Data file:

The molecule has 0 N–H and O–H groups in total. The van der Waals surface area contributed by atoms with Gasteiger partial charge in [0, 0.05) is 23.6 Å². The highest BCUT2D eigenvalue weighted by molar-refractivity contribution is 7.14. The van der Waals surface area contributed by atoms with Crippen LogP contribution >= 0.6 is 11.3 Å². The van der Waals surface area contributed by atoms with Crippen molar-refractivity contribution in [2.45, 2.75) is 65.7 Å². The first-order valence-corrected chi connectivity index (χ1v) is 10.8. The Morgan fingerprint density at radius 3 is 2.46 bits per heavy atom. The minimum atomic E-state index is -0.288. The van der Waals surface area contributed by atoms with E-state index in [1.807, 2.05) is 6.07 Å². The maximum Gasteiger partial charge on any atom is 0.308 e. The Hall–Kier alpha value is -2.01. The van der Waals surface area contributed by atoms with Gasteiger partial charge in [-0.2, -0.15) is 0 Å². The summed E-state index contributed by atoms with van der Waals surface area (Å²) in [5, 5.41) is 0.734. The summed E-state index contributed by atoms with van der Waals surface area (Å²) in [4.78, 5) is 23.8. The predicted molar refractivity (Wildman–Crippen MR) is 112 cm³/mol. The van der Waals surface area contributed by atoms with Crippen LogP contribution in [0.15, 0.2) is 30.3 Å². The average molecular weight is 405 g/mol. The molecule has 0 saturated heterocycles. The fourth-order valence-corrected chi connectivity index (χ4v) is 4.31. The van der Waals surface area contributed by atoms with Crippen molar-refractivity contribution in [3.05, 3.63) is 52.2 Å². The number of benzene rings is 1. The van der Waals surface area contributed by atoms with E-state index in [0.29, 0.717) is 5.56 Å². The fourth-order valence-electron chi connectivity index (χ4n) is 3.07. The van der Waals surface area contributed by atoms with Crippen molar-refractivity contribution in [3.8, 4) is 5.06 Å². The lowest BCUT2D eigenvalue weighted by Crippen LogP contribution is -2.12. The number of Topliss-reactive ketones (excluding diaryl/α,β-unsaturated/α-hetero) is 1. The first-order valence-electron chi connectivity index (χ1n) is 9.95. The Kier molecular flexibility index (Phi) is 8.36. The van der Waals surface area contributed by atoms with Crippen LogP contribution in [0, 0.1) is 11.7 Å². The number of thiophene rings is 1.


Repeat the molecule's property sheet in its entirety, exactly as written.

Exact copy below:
The molecule has 0 N–H and O–H groups in total. The van der Waals surface area contributed by atoms with Gasteiger partial charge in [0, 0.05) is 23.6 Å². The highest BCUT2D eigenvalue weighted by molar-refractivity contribution is 7.14. The van der Waals surface area contributed by atoms with Crippen LogP contribution >= 0.6 is 11.3 Å². The van der Waals surface area contributed by atoms with Crippen molar-refractivity contribution in [2.45, 2.75) is 65.7 Å². The first-order valence-corrected chi connectivity index (χ1v) is 10.8. The Morgan fingerprint density at radius 3 is 2.46 bits per heavy atom. The minimum atomic E-state index is -0.288. The van der Waals surface area contributed by atoms with E-state index in [1.807, 2.05) is 6.07 Å². The maximum Gasteiger partial charge on any atom is 0.308 e. The Hall–Kier alpha value is -2.01. The van der Waals surface area contributed by atoms with Gasteiger partial charge in [-0.2, -0.15) is 0 Å². The summed E-state index contributed by atoms with van der Waals surface area (Å²) in [5, 5.41) is 0.734. The summed E-state index contributed by atoms with van der Waals surface area (Å²) in [4.78, 5) is 23.8. The predicted molar refractivity (Wildman–Crippen MR) is 112 cm³/mol. The van der Waals surface area contributed by atoms with Crippen LogP contribution in [0.15, 0.2) is 30.3 Å². The average molecular weight is 405 g/mol. The molecule has 0 saturated heterocycles. The fourth-order valence-corrected chi connectivity index (χ4v) is 4.31. The van der Waals surface area contributed by atoms with Crippen molar-refractivity contribution in [3.05, 3.63) is 52.2 Å². The number of benzene rings is 1. The van der Waals surface area contributed by atoms with E-state index in [0.29, 0.717) is 5.56 Å². The fourth-order valence-electron chi connectivity index (χ4n) is 3.07. The van der Waals surface area contributed by atoms with Crippen molar-refractivity contribution in [3.8, 4) is 5.06 Å². The lowest BCUT2D eigenvalue weighted by Crippen LogP contribution is -2.12. The number of Topliss-reactive ketones (excluding diaryl/α,β-unsaturated/α-hetero) is 1. The first-order valence-electron chi connectivity index (χ1n) is 9.95. The Kier molecular flexibility index (Phi) is 8.36. The van der Waals surface area contributed by atoms with Crippen LogP contribution in [0, 0.1) is 11.7 Å². The number of thiophene rings is 1.